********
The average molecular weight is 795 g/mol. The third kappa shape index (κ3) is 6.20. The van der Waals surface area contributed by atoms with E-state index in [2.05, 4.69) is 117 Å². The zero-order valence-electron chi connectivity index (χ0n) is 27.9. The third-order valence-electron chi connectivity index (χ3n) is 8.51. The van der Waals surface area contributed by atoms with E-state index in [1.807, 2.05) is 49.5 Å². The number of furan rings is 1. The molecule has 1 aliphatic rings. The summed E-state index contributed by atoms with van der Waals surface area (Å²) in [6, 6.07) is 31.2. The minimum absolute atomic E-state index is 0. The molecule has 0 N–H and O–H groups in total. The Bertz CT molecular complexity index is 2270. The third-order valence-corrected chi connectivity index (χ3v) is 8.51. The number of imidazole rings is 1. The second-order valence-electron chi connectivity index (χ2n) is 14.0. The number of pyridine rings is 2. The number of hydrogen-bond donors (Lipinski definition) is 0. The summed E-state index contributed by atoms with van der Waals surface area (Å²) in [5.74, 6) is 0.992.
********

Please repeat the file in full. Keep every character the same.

The average molecular weight is 795 g/mol. The third kappa shape index (κ3) is 6.20. The van der Waals surface area contributed by atoms with E-state index in [2.05, 4.69) is 117 Å². The zero-order valence-electron chi connectivity index (χ0n) is 27.9. The third-order valence-electron chi connectivity index (χ3n) is 8.51. The van der Waals surface area contributed by atoms with E-state index in [1.807, 2.05) is 49.5 Å². The number of furan rings is 1. The molecule has 1 aliphatic rings. The summed E-state index contributed by atoms with van der Waals surface area (Å²) in [6, 6.07) is 31.2. The minimum absolute atomic E-state index is 0. The molecule has 0 N–H and O–H groups in total. The Bertz CT molecular complexity index is 2270. The third-order valence-corrected chi connectivity index (χ3v) is 8.51. The number of imidazole rings is 1. The second-order valence-electron chi connectivity index (χ2n) is 14.0. The number of pyridine rings is 2. The number of hydrogen-bond donors (Lipinski definition) is 0. The summed E-state index contributed by atoms with van der Waals surface area (Å²) in [5.74, 6) is 0.992.